Day of wrath! O day of mourning! See fulfilled the prophets' warning, Heaven and earth in ashes burning! Oh, what fear man's bosom rendeth, When from heaven the Judge descendeth, On whose sentence all dependeth. Wondrous sound the trumpet flingeth; Through earth's sepulchres it ringeth; All before the throne it bringeth. Death is struck, and nature quaking, All creation is awaking, To its Judge an answer making. Lo, the book, exactly worded, Wherein all hath been recorded, Thence shall judgement be awarded. When the Judge his seat attaineth, And each hidden deed arraigneth, Nothing unavenged remaineth. What shall I, frail man, be pleading? Who for me be interceding, When the just are mercy needing? King of Majesty tremendous, Who dost free salvation send us, Fount of pity, then befriend us! Think, kind Jesu! – my salvation Caused Thy wondrous Incarnation; Leave me not to reprobation. Faint and weary, Thou hast sought me, On the Cross of suffering bought me. Shall such grace be vainly brought me? Righteous Judge, for sin's pollution Grant Thy gift of absolution, Ere the day of retribution. Guilty, now I pour my moaning, All my shame with anguish owning; Spare, O God, Thy suppliant groaning! Through the sinful woman shriven, Through the dying thief forgiven, Thou to me a hope hast given. Worthless are my prayers and sighing, Yet, good Lord, in grace complying, Rescue me from fires undying. With Thy sheep a place provide me, From the goats afar divide me, To Thy right hand do Thou guide me. When the wicked are confounded, Doomed to flames of woe unbounded, Call me with Thy saints surrounded. Low I kneel, with heart's submission, See, like ashes, my contrition, Help me in my last condition. Ah! that day of tears and mourning, From the dust of earth returning Man for judgement must prepare him, Spare, O God, in mercy spare him. Lord, all-pitying, Jesus blest, Grant them Thine eternal rest. Amen.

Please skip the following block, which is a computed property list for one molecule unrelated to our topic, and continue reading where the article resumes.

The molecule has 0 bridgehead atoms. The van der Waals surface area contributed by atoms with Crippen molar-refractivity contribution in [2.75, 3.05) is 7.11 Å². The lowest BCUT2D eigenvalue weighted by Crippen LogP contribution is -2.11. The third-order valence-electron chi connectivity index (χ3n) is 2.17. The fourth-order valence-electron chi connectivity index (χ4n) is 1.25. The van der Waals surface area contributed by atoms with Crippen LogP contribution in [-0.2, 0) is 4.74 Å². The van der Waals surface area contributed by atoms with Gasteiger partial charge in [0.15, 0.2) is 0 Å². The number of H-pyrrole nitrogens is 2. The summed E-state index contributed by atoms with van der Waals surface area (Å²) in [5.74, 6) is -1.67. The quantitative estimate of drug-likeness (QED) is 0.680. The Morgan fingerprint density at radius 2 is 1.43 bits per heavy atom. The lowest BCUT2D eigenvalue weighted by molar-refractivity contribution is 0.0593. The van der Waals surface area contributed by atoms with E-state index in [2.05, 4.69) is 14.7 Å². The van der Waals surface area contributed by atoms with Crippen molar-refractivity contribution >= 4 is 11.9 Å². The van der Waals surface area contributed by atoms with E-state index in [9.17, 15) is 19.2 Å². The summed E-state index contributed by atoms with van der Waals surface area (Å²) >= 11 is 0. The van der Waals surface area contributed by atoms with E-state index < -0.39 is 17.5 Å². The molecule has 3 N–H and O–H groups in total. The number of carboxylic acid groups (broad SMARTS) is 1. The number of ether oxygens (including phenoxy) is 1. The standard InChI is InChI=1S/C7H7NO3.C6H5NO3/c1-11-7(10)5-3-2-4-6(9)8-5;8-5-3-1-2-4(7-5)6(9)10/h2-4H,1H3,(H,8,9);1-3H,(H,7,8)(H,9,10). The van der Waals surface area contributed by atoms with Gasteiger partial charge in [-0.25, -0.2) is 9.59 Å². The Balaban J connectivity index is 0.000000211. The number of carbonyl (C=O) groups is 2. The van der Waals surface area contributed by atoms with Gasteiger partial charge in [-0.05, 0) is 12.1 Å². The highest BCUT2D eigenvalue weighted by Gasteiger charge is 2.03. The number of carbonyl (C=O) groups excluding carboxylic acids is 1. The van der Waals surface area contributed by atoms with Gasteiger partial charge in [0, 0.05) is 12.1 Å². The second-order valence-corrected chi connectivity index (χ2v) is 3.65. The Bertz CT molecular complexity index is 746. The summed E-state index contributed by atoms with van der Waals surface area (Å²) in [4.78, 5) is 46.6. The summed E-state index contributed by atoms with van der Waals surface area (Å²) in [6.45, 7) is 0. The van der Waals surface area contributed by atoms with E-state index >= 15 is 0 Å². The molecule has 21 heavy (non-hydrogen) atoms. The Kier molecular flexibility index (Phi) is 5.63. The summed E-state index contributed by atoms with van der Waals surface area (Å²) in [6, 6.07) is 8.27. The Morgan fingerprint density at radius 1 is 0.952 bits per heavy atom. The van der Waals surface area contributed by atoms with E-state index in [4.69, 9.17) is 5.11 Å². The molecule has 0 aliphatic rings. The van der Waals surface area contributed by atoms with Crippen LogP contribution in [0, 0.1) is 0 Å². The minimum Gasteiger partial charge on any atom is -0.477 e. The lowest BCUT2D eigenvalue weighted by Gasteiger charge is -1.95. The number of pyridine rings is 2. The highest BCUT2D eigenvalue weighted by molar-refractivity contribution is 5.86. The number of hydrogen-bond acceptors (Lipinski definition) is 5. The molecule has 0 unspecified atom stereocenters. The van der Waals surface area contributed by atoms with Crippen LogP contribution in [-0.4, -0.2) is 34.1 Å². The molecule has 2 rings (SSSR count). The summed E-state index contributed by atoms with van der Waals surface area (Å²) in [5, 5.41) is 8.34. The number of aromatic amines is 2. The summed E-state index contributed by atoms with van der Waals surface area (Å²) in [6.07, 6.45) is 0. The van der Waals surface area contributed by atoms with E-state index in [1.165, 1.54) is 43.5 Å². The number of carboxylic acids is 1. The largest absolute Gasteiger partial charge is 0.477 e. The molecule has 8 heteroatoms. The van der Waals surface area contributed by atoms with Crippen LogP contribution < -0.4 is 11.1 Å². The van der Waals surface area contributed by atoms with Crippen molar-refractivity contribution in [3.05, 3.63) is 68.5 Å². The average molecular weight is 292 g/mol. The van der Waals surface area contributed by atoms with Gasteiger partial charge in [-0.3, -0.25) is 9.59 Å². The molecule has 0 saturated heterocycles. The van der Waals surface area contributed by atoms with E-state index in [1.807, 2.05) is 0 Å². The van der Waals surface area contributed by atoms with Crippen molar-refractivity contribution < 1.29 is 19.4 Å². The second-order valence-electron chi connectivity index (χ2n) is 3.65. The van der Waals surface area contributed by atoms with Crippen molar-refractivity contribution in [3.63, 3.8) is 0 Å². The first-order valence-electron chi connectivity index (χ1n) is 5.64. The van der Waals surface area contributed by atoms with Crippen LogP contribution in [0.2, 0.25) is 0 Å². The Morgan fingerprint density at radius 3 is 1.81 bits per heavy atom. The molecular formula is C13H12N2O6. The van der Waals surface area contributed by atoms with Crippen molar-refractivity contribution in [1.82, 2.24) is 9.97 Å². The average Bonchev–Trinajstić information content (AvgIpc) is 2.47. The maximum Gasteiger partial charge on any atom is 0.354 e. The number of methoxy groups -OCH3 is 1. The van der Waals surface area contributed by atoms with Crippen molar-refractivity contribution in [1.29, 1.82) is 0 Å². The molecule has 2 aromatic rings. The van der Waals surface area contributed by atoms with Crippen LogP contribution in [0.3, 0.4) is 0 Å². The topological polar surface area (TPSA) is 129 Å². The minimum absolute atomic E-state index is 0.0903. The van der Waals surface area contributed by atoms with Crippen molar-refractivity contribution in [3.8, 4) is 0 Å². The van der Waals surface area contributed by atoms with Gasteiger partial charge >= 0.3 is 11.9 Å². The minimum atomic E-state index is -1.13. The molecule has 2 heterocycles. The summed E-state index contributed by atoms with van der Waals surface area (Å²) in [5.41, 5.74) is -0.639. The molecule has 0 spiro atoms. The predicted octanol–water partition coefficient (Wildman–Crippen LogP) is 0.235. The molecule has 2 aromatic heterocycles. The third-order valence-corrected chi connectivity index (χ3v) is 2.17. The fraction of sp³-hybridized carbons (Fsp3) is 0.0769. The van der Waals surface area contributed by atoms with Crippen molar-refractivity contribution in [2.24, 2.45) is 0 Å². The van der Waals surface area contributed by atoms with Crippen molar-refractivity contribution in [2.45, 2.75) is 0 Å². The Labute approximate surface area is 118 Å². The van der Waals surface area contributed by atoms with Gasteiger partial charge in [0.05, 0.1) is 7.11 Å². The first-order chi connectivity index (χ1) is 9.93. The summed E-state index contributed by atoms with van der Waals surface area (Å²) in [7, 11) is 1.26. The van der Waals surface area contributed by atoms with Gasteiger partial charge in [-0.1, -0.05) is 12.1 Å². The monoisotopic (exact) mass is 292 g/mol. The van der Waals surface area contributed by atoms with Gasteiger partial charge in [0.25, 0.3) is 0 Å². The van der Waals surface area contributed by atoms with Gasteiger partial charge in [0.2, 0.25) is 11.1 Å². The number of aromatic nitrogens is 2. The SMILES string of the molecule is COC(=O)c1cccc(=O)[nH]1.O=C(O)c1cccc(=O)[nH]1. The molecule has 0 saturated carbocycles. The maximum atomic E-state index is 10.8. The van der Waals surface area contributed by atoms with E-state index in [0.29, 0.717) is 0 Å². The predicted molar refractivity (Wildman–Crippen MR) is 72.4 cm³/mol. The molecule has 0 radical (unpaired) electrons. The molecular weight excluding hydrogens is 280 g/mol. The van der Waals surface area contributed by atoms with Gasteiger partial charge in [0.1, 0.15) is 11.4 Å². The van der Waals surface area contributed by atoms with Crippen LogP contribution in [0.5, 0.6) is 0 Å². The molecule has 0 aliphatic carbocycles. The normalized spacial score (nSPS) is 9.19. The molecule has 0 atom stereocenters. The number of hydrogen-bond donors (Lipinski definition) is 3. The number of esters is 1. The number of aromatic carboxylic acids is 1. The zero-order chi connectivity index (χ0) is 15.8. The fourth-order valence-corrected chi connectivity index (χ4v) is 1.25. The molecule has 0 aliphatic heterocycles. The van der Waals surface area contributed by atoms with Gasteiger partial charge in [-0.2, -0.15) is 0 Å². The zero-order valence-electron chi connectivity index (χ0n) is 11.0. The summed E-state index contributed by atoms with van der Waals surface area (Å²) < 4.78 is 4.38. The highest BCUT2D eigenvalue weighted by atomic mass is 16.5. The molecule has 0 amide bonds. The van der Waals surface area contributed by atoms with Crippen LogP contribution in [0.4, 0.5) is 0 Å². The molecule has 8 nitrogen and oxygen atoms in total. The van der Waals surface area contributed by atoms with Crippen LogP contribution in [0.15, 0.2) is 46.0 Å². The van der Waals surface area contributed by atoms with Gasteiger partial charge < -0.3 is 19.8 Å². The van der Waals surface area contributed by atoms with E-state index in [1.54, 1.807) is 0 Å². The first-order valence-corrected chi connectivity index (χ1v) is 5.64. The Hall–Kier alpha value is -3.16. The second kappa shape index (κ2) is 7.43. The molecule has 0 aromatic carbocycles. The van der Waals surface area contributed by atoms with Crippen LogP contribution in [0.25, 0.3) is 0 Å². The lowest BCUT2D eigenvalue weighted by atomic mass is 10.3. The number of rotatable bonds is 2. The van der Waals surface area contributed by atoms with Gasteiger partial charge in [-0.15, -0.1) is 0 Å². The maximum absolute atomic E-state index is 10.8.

Images of the Day of Wrath were well known in the Middle Ages, especially after the Black Death of the 14th century which wiped out at least 50% of the population of Eurasia (some estimate as many as 200 million worldwide). Since there was no cure or treatment for it, people greeted it by fleeing the cities for the country, trying to laugh in the face of death as in Giovanni Boccaccio’s Decameron tales (1353), or flagellating themselves until their flesh ran with their own blood. It was a terrible time which we can see and hear in the Dance of Death or Danse Macabre popular at the time. The Luke passage for the first Sunday in Advent is filled with apocalyptic warnings from Jesus before his passion.There will be distress in the cosmos, the sun and moon and stars showing signs of the end. The seas roaring, people fainting with fear and foreboding, the heavens shaken. Still we should look up and gain comfort from the fact that our redemption is drawing near. Heaven and earth will pass away, but God’s word will never fail.